Jeff Hyman: It's so true. And you know it's also true from the employer's side; it's true from the candidate side. The imperfections are really where the richness is and the candidate that is willing to take the risk of saying, " You know if you're willing to take a guy who is imperfect because somewhere along the line you're going to find out that I'm not the idyllic individual that you hope I am and I'm going to make mistakes. And my hope is at the end of the day you're not going to blame me or fire me. I'm going to learn from this experience. I'm going to learn and grow. Was it Thomas Watson from IBM who talked about not firing someone who made a 30 million dollar mistake in the 1950s because he said, "Hey you've learned on my money. Why am I going to send him somewhere else."
Jeff Hyman: As long as he doesn't make the same mistake over and over again. You mentioned you can't you can't find and hire for fit. Which would imply you should focus on competencies and skills which we'll get to in a second. But isn't, just to play devil's advocate isn't culture fit so important?
Jeff Altman: Define culture fit for me. Whether they work whether they can function in a workaholic environment?
Jeff Hyman: Whether they can be successful whether they value the same things that other employees value and hold dear.
Jeff Altman: And when I think in terms of fit I'm not sure whether it would means for most employers. Even in a startup environment even in the firm that has passed startup phase you know they are still evolving and so the question is can they operate at the pace? Can they deliver the goods? Can they help you grow? Knowing full well, as Reid Hoffman said during a wonderful interview on his podcast. He said, "One of my favorite questions is 'What's the next job five years from now when you leave me. Where do you want to be? These people aren't going to be around for five years. You're lucky to have them for two years!
Jeff Altman: So we're still in the marriage model of hiring. We want them to . . .
Jeff Hyman: Once an employee-employer bond was broken years ago, your thesis is that now we're basically renting talent for a short period of time a year two years three years. And therefore the culture is less important because there not going to be around.
Jeff Altman: And the truth of the matter is neither is the employer. They are going to go somewhere else.
Jeff Hyman: That's a good point, too.
Jeff Altman: The realities are very different than the model that America has raised its people to believe in. As a result you have to start evolving. And the notion that you want to hire compliant docile people who will sit in the same seat for the next 20 years of their life and interview them. "So where do you see yourself in the next five years?" "Working somewhere else obviously."
Jeff Hyman: So then let's talk about well before we get to solutions and how to improve it is your premise that the it's the interview part of the recruiting process that is the most broken or is it a whole recruiting process where where is the key issue?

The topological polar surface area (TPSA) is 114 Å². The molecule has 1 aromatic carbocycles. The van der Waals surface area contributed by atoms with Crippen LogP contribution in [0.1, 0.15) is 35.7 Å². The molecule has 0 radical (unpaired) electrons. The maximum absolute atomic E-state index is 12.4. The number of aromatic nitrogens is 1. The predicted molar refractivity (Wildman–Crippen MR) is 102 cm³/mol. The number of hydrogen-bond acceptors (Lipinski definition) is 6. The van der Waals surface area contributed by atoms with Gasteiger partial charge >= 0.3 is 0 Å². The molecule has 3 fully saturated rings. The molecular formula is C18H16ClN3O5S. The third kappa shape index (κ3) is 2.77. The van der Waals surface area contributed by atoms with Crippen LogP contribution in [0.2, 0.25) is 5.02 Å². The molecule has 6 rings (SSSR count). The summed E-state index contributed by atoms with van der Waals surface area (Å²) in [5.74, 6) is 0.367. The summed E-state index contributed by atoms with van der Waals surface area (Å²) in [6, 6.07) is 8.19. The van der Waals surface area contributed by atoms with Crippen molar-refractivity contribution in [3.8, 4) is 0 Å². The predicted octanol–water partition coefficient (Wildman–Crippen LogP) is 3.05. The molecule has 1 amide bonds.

Jeff Altman: So let's go to the selection process -- the selection to interview process and that involves the resume, the LinkedIn profile, rather than the referral. So often once we go past road use the old time language Rolodex
Jeff Hyman: I wonder what a Rolodexes is?
Jeff Altman: Once you get past the Rolodex, people are kind of tapped out so they all have the same database called LinkedIn. So they're in there trolling, they are all pitching a job, putting on a happy smile button face about, We've got a terrific organization and a great corporate culture. Did I mention we're kind of like family?
Jeff Hyman: We have a ping pong table
Jeff Altman: Right we've got a ping pong table and we've got donuts!
Jeff Hyman: Free donuts!
Jeff Hyman: Who doesn't like donuts, Jeff? do you.
Jeff Altman: Well, no, I go to a different kinds of sugar but that's a different conversation.
Jeff Hyman: How do you get past all that noise?
Jeff Altman: You get past the noise, from the employer's perspective, by being the first to disonnect from it.
Jeff Hyman: What does it mean?
Jeff Altman: To me what it means, number one is when you evaluate and assess, understand that you don't know what you're doing when you're hiring for fit; you are lying to yourself and you're lying to the employee. Or potential employee You're looking for skills and where you can come together cooperatively for the next few years.
Jeff Hyman: We have an opportunity. We have a chance for you to be involved with this kind of a project and we're looking for someone with particular types of skills and successes. Where we're going to be three years from now . . . we have an idea. You may want to be in a different place and I respect that and I'll open up my phone and help introduce you know people that I know who have this kind of opportunity.
Jeff Hyman: Right.
Jeff Altman: So instead of the marriage model, it's the dating model.
Jeff Hyman: is your premise that companies, while they suck at assessing fit that they're better at assessing competencies and skills or that at that as well.
Jeff Altman: They can do well but where it breaks down is often hiring managers are not clear about what it is that they're looking for and, even worse, they are terrible at communicating to the staffer or staffers who are involved with the assessment process ecause often they wait too busy to do it what you know someone wants to talk with them or they have a call scheduled that particular time and they turn around and say hey could it be with me that they have therapy to cover with me and talk with them about such and such.
Jeff Altman: And that's as far as they are heard. Right.